Trading alerts

This project intends to combine varying sources of OHLC financial data to provide a data-rich pipeline to automate various trading needs. One of the intended outcomes is to provide realtime alerts indicating best time to buy or sell a symbol (stock or crypto coin pair like bitcoin-usd).

As a minimum viable first version, this project intends to ingest cryptocurrency data with an Airflow pipeline and make it available via a basic (most likely Plotly) dashboard and Telegram alerts. The dashboard will aid exploring the coins and adding alerts to them. In this version, I intend to make RSI, TD-sequential and resistance/support line meteics available.

In a future version, I wish to add more indicators as I explore other trading strategies. This project is intended for self use but will be made available to small group of friends.

Why this project

Many such tools exist in the market which provide real time updates for a select set of traded signals. Majority of them are either too expensive for an invdividual user (above 100$ per month) or are limited to a limited set of free indicators. Both these factors were quite limiting for my use.


1. Building dynamic graphs

Dynamic graphs are useful when your pipeline depends on varying number of inputs which cannot be fixed while designing the pipeline. For example - a sensor that monitors for a new key in a S3 bucket and hands of the processing to a new DAG once it finds that new file has been created. The use case for this project is discussed in more detail in the `Internals`_ section.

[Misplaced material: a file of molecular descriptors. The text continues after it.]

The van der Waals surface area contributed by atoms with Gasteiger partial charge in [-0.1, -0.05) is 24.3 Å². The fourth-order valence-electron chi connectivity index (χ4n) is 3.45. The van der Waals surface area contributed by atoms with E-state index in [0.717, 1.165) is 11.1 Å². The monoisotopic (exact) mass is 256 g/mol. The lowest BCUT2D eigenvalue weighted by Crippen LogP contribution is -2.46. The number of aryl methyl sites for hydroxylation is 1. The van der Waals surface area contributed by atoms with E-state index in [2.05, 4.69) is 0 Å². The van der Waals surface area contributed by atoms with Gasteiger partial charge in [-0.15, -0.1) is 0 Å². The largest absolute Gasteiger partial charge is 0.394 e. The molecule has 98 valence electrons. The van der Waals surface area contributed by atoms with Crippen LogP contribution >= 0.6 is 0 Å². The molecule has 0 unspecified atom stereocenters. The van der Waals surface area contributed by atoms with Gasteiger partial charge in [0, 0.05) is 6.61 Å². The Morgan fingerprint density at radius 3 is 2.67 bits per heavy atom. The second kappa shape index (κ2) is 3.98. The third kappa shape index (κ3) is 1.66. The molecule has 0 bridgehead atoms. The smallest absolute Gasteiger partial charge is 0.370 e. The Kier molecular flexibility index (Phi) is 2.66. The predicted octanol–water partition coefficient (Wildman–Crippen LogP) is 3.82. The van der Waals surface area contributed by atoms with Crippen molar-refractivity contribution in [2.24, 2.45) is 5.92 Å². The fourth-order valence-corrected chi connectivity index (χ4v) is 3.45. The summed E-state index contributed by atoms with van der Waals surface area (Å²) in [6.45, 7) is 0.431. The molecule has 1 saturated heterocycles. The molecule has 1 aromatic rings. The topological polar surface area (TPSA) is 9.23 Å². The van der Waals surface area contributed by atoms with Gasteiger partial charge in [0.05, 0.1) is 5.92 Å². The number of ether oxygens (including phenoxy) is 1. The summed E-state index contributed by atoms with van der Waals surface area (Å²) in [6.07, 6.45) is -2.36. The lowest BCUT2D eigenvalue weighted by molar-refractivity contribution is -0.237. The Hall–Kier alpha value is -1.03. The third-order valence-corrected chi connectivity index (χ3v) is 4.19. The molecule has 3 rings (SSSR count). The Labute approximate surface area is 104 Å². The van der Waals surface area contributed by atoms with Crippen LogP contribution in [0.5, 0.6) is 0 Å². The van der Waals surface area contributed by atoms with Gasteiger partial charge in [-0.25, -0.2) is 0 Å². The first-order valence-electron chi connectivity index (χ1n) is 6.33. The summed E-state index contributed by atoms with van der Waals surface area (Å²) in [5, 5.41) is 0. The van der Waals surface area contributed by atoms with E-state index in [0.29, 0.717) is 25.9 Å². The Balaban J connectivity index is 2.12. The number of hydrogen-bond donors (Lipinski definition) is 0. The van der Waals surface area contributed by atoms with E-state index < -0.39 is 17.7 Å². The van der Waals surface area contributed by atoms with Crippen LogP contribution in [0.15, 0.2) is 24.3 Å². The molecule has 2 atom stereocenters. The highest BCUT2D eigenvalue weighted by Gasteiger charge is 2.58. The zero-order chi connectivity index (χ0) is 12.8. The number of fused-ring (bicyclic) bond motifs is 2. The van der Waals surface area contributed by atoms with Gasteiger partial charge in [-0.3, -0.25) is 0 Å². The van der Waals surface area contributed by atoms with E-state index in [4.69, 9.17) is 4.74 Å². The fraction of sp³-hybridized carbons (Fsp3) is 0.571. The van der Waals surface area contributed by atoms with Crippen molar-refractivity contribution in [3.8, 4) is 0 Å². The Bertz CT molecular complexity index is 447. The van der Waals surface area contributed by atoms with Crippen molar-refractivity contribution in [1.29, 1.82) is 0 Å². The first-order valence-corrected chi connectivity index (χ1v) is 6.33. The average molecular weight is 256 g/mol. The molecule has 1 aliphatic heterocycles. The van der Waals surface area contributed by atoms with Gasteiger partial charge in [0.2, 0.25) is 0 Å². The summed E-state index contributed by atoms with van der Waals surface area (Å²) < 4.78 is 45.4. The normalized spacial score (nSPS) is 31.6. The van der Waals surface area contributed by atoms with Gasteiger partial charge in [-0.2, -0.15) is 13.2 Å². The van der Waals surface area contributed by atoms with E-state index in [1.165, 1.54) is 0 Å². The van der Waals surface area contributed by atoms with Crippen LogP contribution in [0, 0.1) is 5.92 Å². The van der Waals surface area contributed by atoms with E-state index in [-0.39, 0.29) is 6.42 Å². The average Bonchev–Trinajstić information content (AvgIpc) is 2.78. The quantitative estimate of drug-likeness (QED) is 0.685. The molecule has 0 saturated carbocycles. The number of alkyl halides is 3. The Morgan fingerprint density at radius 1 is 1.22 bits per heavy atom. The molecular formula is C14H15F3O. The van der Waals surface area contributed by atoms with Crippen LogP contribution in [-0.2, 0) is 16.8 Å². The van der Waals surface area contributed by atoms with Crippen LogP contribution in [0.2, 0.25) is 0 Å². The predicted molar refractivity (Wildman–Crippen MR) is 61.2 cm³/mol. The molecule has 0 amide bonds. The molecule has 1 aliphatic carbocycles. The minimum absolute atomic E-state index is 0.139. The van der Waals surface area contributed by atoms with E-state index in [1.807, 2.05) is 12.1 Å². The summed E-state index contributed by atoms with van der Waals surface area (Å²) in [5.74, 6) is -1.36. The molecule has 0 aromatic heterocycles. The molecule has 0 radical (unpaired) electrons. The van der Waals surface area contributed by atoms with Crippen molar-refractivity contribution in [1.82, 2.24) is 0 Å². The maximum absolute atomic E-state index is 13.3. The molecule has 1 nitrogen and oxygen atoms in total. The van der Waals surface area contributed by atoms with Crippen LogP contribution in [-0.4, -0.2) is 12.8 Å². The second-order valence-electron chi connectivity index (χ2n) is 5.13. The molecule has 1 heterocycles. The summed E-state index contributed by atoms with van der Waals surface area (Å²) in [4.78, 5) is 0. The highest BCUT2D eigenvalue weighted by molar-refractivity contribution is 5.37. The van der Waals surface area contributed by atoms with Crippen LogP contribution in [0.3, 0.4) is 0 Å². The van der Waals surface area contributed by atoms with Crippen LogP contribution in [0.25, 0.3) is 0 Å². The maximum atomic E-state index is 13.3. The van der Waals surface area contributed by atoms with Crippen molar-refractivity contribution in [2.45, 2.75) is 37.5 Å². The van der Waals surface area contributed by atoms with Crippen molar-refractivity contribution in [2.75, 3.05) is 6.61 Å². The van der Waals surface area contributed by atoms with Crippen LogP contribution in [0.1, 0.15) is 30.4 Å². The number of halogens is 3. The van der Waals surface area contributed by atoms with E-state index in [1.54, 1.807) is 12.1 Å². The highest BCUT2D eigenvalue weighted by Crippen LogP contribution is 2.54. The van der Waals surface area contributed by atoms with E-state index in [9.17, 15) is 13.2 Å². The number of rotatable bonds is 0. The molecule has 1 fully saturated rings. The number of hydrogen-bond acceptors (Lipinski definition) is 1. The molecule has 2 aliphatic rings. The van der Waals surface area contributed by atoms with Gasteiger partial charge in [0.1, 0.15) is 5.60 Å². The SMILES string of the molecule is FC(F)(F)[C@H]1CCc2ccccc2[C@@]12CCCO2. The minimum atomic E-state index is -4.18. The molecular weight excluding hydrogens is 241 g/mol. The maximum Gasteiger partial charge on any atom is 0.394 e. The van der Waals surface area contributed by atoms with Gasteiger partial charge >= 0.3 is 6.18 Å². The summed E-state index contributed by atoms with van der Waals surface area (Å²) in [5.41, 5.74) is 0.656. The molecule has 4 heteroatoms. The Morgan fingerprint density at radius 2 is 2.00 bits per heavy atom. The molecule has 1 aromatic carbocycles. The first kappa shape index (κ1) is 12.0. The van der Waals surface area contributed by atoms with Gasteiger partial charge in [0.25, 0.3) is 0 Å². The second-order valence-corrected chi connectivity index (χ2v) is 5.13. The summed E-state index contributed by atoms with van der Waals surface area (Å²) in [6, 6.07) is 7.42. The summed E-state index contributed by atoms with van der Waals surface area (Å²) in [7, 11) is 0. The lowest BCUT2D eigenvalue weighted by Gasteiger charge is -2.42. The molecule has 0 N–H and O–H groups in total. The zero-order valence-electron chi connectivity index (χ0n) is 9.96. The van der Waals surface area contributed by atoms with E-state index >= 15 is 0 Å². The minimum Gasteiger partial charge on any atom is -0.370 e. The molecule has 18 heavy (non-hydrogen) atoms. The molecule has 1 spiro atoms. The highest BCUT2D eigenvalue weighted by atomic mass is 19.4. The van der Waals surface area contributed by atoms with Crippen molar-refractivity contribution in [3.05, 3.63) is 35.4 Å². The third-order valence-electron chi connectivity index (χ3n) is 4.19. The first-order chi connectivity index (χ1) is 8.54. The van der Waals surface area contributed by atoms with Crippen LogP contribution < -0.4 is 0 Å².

Airflow provides a way to launch dynamic graphs via 3 operators - TriggerDagRunOperator, SubDagOperator, ExternalSensor operator. I chose to create dynamic graphs using the SubDagOperator because of the following reasons:

The SubDagOperator creates a hierarchial relationship between parent and child-dags and makes them available on UI via a drill down feature. So this not only allows you to glance at the parent dag status but also lets you “zoom-in” into the status of children dags if you want to. Not only this, but to use SubDagOperator you need a dag factory (a function or a file, which when executed returns a independent DAG) - this sort of brings it together for me.

TriggerDagRunOperator is ideal when you want to run a DAG independent of parent DAG once a condition is met and state history should be shared between the dags. These dags are not grouped under a single view in the UI.

The other alternative is ExternalSensor. It is a special operator whose function is to keep polling for a condition till its met or if it times out. These tend to occupy a worker till the conditoin turns true or operator times out.

So keeping all these things in mind, it was a better alternative to use SubDagOperator than the other two.

2. Historical and incremental DAGs

Inititally, I had thought of patiently polling the Binance API to collect the data. But I was skeptical of this approach because I needed minutely data for at least 200 crypto symbols and I was sure I was going to be banned within a day or two. (api limits to 1200 reqs per minute, with varying weightages of each API call)